COLOMBO, Sri Lanka — Sri Lanka's prime minister defeated the country's former strongman in parliamentary elections, according to results released Tuesday, blocking a key step of his bid to return to power seven months after he lost the presidency.
Prime Minister Ranil Wickremesinghe said a majority of the people had endorsed what he called his administration's good governance and consensual politics in Monday's elections.
"I offer my grateful thanks to all parties and individuals who worked untiringly during the election period to ensure victory for the people," Wickremesinghe said in a statement.
Official results showed Wickremesinghe's United National Party won 106 out of 225 seats in Parliament, while former President Mahinda Rajapaksa's United People's Freedom Alliance secured 95.
Rajapaksa was attempting a comeback to power after his shocking loss to a former ally, Maithripala Sirisena, in January's presidential election. He was aiming to become prime minister, a position that could eventually elevate him back to the presidency.
However, Rajapaksa must be content now with being an opposition lawmaker.
The Tamil National Alliance swept the ethnic Tamil-majority northern and eastern provinces with 16 seats in Monday's balloting. Smaller parties won the remaining seats.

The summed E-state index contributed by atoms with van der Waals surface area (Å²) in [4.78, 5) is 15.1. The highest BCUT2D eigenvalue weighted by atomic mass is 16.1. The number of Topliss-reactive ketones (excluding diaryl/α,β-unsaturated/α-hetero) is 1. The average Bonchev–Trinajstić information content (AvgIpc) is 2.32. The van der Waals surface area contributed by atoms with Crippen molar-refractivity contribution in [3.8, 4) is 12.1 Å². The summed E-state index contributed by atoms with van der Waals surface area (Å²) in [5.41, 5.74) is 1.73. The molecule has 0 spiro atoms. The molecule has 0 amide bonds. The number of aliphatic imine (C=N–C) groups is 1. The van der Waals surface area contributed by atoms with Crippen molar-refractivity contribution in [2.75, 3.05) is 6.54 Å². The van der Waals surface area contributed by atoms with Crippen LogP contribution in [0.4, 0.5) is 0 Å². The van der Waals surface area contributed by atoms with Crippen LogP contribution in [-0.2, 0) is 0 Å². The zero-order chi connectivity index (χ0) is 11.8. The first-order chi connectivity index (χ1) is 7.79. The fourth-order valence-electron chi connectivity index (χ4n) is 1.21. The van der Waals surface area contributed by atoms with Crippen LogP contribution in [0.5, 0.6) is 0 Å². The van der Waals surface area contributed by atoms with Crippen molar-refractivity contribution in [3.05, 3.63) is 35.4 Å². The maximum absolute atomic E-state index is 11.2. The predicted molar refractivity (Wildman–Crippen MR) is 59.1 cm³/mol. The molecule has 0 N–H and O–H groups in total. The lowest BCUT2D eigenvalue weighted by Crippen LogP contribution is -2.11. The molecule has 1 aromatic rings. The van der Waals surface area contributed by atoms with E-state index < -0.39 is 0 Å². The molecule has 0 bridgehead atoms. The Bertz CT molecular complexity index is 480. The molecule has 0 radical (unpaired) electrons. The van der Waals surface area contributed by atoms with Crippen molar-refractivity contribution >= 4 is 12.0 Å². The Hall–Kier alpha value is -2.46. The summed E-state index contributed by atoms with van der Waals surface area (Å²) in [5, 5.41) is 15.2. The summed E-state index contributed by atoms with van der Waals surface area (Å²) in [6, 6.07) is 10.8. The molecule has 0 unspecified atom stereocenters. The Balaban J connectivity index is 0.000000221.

A political party or a coalition must have at least 113 seats to be able to form a government, meaning Wickremesinghe will have to seek some support.
Rajapaksa was Sri Lanka's president for nine years until his Jan. 8 election defeat.
Rajapaksa loyalists compelled an unwilling Sirisena to nominate him for the election, but Sirisena had vowed not to appoint Rajapaksa prime minister even if he won a majority.
The prime minister acts for the president when he is absent and replaces him if he is impeached, incapacitated or dies. The president has wide executive powers and usually holds the defense, foreign relations and sometimes finance portfolios. The prime minister heads lawmaking and has some governance powers.
Sirisena defected from Rajapaksa's government and formed an alliance with Wickremesinghe to defeat Rajapaksa in the presidential election. He accused Rajapaksa of misrule, corruption and nepotism.
Rajapaksa did not immediately comment on his defeat.
Since his presidential loss, there has been a sharp reversal of fortunes for Rajapaksa, his family and friends, who were once all-powerful controllers of the island nation. Some now face investigations or lawsuits on allegations of corruption, misuse of power and even murder.
Elections Commissioner Mahinda Deshapriya said Monday's elections were incident-free, other than some minor complaints.
Police spokesman Ruwan Gunasekara said 35 people were arrested countrywide for election law violations.
Rajapaksa was hailed a warrior king for defeating Tamil Tiger separatists to end a nearly 26-year civil war. But he is accused of using his popularity to take control of Parliament, the courts, the armed forces and all government institutions.
He was also accused of widespread human rights abuses and of suppressing freedoms.
Rajapaksa had been seeking to prolong his rule after abolishing a two-term limit for presidents when he lost in his attempt to win a third term.